It is well established in Trademark Law that Trademarks fall into four specific categories. The Delhi High Court in the case of Klas Tape Company v. Vinod Hardware Store & Ors, while stating that Klas Tape's (Plaintiff) mark "BILLI and/or CAT" was an arbitrary one, reiterated these aforesaid four classes, which are :

  • Generic: marks that may refer to the genus or root (of which) the particular product maybe a species.
  • Descriptive: marks that may describe the nature or type of goods for which they are used.
  • Suggestive: marks which mean use of imagination, thought and perception to reach a conclusion as to the nature of the goods.
  • Arbitrary: or fanciful marks which do not have any connection to the nature or type of goods.

The issue in this case arose when Klas Tape became aware of illegal and unlawful acts of Vinod Hardware Store & Ors (Defendants) who were selling measuring tape with identical designs as those of Klas Tape's registered design and also an identical trademark. In addition, Klas tape alleged that the Defendants by reproducing and/or making adaptation of the product drawings of the measuring tape of the former to produce the infringing or duplicate moulds for manufacturing the infringing product, were infringing their copyrights and artistic works in the label "KLAS, DEVICE OF A CAT/BILLI and 3M", under Section 55 of the Copyright Act and Section 22 of the Designs Act, 2000, respectively.

The Defendants relying on the case of Shri Prem Singh v. M/s Ceeam Auto Industries, where it was held that :

"when plaintiff's own conduct is tainted and he himself is prima facie an imitator of another person's design, then the court should not normally at the pre-trial stage, offer him protection, on the mere assertions an averments in the plaint which the defendant has succeeded in showing to be prima facie unfounded or false"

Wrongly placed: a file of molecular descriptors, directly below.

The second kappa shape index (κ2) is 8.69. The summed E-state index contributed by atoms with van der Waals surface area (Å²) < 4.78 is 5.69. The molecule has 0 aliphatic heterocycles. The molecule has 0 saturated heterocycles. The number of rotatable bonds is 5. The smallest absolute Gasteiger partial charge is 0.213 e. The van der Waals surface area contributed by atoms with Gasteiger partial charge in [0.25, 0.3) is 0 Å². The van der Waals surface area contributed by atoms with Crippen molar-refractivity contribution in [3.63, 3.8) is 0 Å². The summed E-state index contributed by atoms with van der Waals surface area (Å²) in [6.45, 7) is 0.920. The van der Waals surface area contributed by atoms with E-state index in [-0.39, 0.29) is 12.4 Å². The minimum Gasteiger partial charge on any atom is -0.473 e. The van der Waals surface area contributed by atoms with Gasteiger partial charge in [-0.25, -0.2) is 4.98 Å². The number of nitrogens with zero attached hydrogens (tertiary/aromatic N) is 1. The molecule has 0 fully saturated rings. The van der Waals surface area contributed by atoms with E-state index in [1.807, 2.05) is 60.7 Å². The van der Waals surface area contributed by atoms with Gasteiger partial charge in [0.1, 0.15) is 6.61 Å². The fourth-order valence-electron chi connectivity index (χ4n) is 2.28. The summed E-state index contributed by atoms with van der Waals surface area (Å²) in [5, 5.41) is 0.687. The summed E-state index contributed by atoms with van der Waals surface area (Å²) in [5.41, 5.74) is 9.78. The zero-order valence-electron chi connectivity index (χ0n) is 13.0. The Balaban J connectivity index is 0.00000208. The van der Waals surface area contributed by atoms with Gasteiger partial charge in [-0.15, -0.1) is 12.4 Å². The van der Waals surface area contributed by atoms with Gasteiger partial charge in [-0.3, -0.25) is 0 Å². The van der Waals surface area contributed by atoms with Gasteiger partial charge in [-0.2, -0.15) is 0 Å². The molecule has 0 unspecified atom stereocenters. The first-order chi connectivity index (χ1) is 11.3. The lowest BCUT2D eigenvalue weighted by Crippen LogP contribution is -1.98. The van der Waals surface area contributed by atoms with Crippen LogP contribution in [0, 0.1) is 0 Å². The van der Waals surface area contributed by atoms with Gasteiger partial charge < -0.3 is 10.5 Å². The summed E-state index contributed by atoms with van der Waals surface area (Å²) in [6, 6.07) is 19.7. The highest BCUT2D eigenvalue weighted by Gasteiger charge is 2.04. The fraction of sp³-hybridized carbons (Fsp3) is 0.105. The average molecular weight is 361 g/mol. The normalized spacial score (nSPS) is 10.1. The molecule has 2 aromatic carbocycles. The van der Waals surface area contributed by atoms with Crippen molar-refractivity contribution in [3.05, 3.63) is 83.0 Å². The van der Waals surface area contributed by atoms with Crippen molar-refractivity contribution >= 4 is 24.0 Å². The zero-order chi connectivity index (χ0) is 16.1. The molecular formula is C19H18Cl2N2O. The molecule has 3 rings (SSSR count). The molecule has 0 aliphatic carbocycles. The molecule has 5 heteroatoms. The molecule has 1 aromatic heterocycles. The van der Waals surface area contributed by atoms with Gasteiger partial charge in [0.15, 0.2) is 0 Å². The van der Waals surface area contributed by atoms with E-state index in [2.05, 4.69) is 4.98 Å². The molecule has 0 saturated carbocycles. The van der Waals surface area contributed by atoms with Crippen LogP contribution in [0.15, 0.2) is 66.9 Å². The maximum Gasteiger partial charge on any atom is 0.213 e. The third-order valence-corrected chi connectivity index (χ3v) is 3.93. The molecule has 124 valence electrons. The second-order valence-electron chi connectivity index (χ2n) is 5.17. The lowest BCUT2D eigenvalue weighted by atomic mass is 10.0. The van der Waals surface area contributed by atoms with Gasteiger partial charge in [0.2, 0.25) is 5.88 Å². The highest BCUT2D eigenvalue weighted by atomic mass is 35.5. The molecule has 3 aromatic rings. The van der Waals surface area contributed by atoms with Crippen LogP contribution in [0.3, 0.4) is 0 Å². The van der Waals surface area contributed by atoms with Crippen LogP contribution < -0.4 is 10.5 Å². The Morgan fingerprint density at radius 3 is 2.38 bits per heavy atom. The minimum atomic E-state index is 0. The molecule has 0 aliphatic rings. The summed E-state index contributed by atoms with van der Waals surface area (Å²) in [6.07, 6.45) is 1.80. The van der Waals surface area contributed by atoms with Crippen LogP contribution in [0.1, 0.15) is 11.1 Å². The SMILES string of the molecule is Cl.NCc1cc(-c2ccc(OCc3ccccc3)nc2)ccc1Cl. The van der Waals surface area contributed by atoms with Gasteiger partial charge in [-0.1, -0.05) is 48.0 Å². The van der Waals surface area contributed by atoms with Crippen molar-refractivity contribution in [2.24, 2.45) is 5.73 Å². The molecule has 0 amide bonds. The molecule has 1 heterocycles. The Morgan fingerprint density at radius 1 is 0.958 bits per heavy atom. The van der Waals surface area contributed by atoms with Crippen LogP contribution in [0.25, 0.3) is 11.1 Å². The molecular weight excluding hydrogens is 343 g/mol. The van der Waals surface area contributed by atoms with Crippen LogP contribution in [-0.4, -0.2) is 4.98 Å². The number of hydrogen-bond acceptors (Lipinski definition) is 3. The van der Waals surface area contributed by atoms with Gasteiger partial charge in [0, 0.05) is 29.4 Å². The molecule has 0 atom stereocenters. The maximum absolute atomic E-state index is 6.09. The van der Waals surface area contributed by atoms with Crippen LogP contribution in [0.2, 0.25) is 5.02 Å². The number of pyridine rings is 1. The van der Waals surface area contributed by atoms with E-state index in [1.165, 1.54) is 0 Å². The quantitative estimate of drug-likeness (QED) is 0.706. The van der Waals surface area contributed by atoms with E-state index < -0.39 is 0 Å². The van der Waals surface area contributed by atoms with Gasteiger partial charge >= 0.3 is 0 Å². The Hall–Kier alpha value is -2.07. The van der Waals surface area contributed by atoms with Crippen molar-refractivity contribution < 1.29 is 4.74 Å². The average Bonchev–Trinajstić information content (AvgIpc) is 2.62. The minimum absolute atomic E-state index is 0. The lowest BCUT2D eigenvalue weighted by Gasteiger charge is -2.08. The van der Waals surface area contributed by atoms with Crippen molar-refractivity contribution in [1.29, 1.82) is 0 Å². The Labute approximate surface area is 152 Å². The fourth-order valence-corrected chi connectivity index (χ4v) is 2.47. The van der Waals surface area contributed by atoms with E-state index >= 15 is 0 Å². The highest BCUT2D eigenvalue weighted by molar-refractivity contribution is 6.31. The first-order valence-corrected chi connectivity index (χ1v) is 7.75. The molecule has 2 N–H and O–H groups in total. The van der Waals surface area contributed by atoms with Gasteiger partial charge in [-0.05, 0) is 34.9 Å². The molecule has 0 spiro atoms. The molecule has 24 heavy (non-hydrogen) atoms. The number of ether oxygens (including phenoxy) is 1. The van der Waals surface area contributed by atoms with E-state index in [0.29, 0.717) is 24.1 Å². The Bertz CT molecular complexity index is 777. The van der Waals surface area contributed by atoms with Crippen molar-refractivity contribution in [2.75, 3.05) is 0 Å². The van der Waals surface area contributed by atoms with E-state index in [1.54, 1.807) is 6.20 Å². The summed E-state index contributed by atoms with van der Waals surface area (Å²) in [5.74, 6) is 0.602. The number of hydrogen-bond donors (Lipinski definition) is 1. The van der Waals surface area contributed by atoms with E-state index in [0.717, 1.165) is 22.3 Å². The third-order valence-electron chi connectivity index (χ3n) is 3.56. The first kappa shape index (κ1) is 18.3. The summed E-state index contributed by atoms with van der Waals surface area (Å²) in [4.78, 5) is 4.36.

argued that the present suit was not maintainable and was liable to be rejected, at its threshold as the Plaintiff was guilty of concealing from the Court that the cat device was introduced for the first time by M/s Freeman Tape Co. Moreover, it was contended that the impugned trade mark actually belonged to a Foreign company and Klas Company could therefore not claim rights over it.

The High Court of Delhi, began by noting that the injunction claimed in the present case for restraining the use of a mark, in a corporate name is a species of infringement, under the Trademarks Act, 1999 under Section 29 (5), in respect of goods and services of the same or identical kind.

Next, the Court refuted the Defendant's aforementioned contention and stated they had been unsuccessful in substantiating their claim, further, that they had not argued as to how such alleged plagiarism of the mark, or device or label, is a defence in a trademark infringement action. The Court then moved on to state that the "BILLI or CAT" mark was arbitrary, as it had no association with the goods, products or services offered, nor was it a suggestive one. Although, the Defendant had faintly argued that the two CAT marks were visually different, according to the Court the test is not the dissimilarities between the marks but the possibility of consumer confusion, having regard to the overall visual get up, and the imperfect recollection of an unwary purchaser. Further, the standard to be applied, the Court said was as am American judgment puts it is that of the unwary consumer, not "a moron in a hurry."

Applying these tests to the case in hand the Court held that the two marks i.e. "the Cat likeness representation" and the word "CAT or BILLI" were similar. Accordingly, the Court allowed Klas Tape's application for temporary injunction to succeed.

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